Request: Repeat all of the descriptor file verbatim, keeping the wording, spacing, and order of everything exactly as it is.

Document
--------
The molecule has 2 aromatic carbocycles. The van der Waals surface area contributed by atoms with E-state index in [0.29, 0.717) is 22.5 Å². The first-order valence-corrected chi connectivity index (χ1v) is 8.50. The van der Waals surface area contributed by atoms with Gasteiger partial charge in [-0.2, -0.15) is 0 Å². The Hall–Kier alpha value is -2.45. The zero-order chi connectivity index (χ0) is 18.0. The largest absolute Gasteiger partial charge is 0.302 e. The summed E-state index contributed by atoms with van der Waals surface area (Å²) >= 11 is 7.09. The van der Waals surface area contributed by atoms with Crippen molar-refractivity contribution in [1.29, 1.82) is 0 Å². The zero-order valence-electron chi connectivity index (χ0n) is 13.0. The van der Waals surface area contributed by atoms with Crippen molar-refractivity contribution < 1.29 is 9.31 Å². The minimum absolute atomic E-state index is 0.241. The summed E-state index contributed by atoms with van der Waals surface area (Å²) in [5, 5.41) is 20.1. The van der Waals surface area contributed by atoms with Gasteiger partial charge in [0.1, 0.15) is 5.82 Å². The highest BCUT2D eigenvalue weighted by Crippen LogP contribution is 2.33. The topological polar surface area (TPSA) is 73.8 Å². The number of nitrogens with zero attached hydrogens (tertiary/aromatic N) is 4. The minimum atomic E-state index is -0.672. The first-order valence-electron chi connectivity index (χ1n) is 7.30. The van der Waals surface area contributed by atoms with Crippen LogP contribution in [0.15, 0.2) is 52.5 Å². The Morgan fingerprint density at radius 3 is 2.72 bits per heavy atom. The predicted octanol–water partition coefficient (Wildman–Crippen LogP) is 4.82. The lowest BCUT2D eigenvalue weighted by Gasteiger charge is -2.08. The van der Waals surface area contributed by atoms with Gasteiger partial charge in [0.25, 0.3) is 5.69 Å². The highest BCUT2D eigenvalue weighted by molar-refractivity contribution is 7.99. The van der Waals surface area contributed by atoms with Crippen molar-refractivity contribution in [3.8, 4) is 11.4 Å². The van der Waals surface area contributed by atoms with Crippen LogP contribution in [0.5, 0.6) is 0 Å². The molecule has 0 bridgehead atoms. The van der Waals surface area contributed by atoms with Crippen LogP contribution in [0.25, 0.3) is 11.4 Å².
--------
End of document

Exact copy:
The molecule has 2 aromatic carbocycles. The van der Waals surface area contributed by atoms with E-state index in [0.29, 0.717) is 22.5 Å². The first-order valence-corrected chi connectivity index (χ1v) is 8.50. The van der Waals surface area contributed by atoms with Gasteiger partial charge in [-0.2, -0.15) is 0 Å². The Hall–Kier alpha value is -2.45. The zero-order chi connectivity index (χ0) is 18.0. The largest absolute Gasteiger partial charge is 0.302 e. The summed E-state index contributed by atoms with van der Waals surface area (Å²) >= 11 is 7.09. The van der Waals surface area contributed by atoms with Crippen molar-refractivity contribution in [1.29, 1.82) is 0 Å². The zero-order valence-electron chi connectivity index (χ0n) is 13.0. The van der Waals surface area contributed by atoms with Crippen molar-refractivity contribution < 1.29 is 9.31 Å². The minimum absolute atomic E-state index is 0.241. The summed E-state index contributed by atoms with van der Waals surface area (Å²) in [5, 5.41) is 20.1. The van der Waals surface area contributed by atoms with Gasteiger partial charge in [0.1, 0.15) is 5.82 Å². The highest BCUT2D eigenvalue weighted by Crippen LogP contribution is 2.33. The topological polar surface area (TPSA) is 73.8 Å². The number of nitrogens with zero attached hydrogens (tertiary/aromatic N) is 4. The minimum atomic E-state index is -0.672. The first-order valence-electron chi connectivity index (χ1n) is 7.30. The van der Waals surface area contributed by atoms with Crippen LogP contribution in [0.15, 0.2) is 52.5 Å². The Morgan fingerprint density at radius 3 is 2.72 bits per heavy atom. The predicted octanol–water partition coefficient (Wildman–Crippen LogP) is 4.82. The lowest BCUT2D eigenvalue weighted by Gasteiger charge is -2.08. The van der Waals surface area contributed by atoms with Gasteiger partial charge in [0.25, 0.3) is 5.69 Å². The highest BCUT2D eigenvalue weighted by molar-refractivity contribution is 7.99. The van der Waals surface area contributed by atoms with Crippen molar-refractivity contribution in [3.8, 4) is 11.4 Å². The van der Waals surface area contributed by atoms with Crippen LogP contribution in [0.5, 0.6) is 0 Å². The molecule has 0 bridgehead atoms. The van der Waals surface area contributed by atoms with Crippen LogP contribution in [0.25, 0.3) is 11.4 Å².